We have been raising animals on our farm for over 10 years—sheep, dogs, cats, chickens, turkeys, guinea pigs, ponies, donkeys, and a pig.
After an October storm with -20°C and a foot of snow, November began with +16°C and sunny skies. Besides giving me time to finish the eaves trough on our house, we used the nice weather to get our farm pets settled in for the snowy weather, which is guaranteed to come in Alberta.
Thankfully, the chickens and turkey have a nicely insulated house. The 8x12 building with a 6-inch insulation wall houses the 11 hens, two roosters, and a turkey.
One heat lamp will keep it warm most of the winter, but we have a second ready for the really cold snaps. And when it's -40°C with the wind howling over the fields, even our old farmhouse gets cold! Our chicken coop has two vents right near the ceiling, one on each end of the house. These vents create a great draft to keep the air fresh. If we plug them, the house gets nice and warm, but with closed vents, we need to monitor the ammonia buildup closely.
Some of the eggs do freeze on very cold days, but I feel a nature-frozen egg laid on the farm is still far better quality than most you can pick up off the grocery shelf.
We are also thankful to have a heated chicken waterer. They are rather expensive and finicky to fill, but are a real stress and labor saver as you don't have to fight with ice.
Our Sheep Flock
In the wild, bighorn sheep congregate together on a sheltered mountain slope where they will spend the winter. We bring our ewes to the pasture closest to the house (they can even watch us through our bathroom window). This is also our most sheltered pasture with a copse of poplar trees and a long row of pines. We also have two portable shelters for extra protection from the elements, but the sheep generally bed down under the trees.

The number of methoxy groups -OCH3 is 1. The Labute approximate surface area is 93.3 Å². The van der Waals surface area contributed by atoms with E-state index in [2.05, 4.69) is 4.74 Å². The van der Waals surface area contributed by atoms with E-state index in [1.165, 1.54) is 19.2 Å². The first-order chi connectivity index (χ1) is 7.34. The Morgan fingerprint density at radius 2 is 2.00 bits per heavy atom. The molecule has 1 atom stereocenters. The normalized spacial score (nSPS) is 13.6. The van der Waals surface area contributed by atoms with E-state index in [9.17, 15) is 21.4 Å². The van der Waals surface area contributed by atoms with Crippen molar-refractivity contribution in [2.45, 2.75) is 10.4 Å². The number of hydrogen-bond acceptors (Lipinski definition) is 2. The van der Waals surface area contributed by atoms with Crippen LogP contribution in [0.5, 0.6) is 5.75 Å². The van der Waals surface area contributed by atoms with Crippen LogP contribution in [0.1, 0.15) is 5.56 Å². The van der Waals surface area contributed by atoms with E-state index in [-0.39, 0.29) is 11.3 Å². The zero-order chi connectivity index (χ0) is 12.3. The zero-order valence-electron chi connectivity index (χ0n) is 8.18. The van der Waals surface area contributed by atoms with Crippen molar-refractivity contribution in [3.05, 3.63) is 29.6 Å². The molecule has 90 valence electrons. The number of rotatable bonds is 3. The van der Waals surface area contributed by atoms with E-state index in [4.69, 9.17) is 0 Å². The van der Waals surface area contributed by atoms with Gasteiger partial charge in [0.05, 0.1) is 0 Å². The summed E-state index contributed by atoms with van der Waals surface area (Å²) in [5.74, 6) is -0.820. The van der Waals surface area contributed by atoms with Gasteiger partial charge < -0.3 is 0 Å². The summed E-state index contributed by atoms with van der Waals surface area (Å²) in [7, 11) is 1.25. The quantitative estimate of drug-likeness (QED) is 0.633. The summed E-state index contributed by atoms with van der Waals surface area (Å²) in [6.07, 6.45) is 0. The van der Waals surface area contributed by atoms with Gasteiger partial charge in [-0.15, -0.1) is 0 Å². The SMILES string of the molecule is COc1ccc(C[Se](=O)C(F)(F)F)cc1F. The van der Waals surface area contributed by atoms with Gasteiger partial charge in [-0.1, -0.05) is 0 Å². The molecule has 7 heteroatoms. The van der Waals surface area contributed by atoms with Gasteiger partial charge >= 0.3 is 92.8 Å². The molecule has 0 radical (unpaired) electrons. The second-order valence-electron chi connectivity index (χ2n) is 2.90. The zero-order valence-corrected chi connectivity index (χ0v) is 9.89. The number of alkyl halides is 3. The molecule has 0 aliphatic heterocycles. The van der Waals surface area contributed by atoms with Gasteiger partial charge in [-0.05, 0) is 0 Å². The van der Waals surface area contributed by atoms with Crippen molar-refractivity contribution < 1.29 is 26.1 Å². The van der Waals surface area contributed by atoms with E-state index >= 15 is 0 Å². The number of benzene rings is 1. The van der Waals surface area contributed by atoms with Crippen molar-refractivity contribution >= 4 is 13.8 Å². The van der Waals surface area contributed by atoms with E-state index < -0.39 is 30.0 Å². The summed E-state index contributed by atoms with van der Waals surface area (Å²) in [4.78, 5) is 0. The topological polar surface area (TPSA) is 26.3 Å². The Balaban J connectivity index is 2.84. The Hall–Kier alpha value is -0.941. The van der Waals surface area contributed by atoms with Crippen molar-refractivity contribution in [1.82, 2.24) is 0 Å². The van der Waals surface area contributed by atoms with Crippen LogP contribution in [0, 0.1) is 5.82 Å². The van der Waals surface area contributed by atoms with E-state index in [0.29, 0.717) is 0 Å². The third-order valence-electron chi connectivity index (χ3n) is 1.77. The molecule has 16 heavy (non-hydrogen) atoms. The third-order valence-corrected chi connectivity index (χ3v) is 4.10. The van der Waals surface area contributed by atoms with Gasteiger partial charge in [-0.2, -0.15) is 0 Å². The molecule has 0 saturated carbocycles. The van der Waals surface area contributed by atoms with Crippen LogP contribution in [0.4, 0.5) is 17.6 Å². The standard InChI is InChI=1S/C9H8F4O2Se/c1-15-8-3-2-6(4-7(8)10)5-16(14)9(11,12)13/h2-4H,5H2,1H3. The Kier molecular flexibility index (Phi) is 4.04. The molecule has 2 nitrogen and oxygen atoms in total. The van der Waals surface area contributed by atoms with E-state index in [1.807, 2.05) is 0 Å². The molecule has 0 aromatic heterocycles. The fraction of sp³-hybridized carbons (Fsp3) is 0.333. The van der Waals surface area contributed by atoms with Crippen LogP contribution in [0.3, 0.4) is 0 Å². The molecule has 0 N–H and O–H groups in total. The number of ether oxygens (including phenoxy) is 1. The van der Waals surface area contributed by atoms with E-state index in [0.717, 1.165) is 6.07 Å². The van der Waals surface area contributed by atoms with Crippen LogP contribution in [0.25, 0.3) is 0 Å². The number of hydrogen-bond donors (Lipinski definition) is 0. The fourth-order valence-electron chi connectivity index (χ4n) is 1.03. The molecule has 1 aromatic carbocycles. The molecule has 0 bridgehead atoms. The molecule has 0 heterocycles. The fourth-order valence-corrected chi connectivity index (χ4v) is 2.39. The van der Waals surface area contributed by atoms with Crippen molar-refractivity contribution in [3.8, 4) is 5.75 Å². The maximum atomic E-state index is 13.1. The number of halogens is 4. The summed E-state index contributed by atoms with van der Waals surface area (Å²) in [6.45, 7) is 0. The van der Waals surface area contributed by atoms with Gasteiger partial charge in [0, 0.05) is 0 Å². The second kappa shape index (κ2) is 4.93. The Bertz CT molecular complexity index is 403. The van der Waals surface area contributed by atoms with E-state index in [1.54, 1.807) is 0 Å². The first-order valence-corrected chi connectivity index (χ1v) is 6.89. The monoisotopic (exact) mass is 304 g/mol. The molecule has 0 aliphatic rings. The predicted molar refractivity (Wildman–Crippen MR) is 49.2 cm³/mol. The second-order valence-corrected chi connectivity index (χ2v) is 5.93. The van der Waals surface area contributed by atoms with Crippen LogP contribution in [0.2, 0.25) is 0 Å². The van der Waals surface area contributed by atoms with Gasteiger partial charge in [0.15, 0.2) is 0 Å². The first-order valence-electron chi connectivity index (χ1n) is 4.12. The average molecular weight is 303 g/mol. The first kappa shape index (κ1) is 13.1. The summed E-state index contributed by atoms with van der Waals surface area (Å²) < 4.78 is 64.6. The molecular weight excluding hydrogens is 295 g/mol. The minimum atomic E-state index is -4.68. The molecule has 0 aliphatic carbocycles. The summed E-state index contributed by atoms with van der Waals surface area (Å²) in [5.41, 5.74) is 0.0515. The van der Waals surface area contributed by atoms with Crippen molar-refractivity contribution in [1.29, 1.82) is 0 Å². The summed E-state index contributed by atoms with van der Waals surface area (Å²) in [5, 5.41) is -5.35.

This pasture rests all year, so there is an abundance of stockpiled grass for the sheep to eat. The ewes will forage until the snow gets too deep, about one foot is all their little legs can handle, before they will be interested in hay. Our corral is connected to the winter pasture and two sides of the corral also function as a hay feeder. The hay bales are kept on the outside of the corral and we pile the hay against the sides of the corral where the ewes can put their heads through and eat. This system is fairly efficient and there is very little hay wasted.
The Rams and Donkeys
We don't keep the rams and donkeys on pasture during the winter, but they still have a large space for the four of them. But let's face it...men are lazy.
We have tried them on pasture in the past, and all they did was walk from the house to the water to the hay. They had deep tracks packed in the snow and they never went anywhere else. Sometimes they would feel ambitious and have two different paths to the hay, but on the whole, they just stood around and waited for Christmas time (aka breeding) to come.
The ponies are put on a pasture that is rested all year. Ponies are good diggers, and there is lots of grass for them to find. Their pasture is about 1/3 of an acre with a shelter, a small hay feeder (they get fat if they have free access to feed), and water.
This year, we were able to put a heater in the water trough which will save us many frustrating hours hauling a bucket every day through the snow. Unfortunately, ponies are often mischievous. One of our ponies loves pulling the water heater out of the trough, so we built a small frame to keep her from doing this.
Some years, winter catches us unprepared, and we find ourselves scrambling to keep ahead of the ice and the snow. A decade of trial and error has taught us what works (and what doesn't) for our setup and what suits our individual animal's needs.
The most important factor for us to have a successful winter is having our pastures planned for each season, and then getting the animals in before the snow flies!
This article is accurate and true to the best of the author’s knowledge. It is not meant to substitute for diagnosis, prognosis, treatment, prescription, or formal and individualized advice from a veterinary medical professional. Animals exhibiting signs and symptoms of distress should be seen by a veterinarian immediately.
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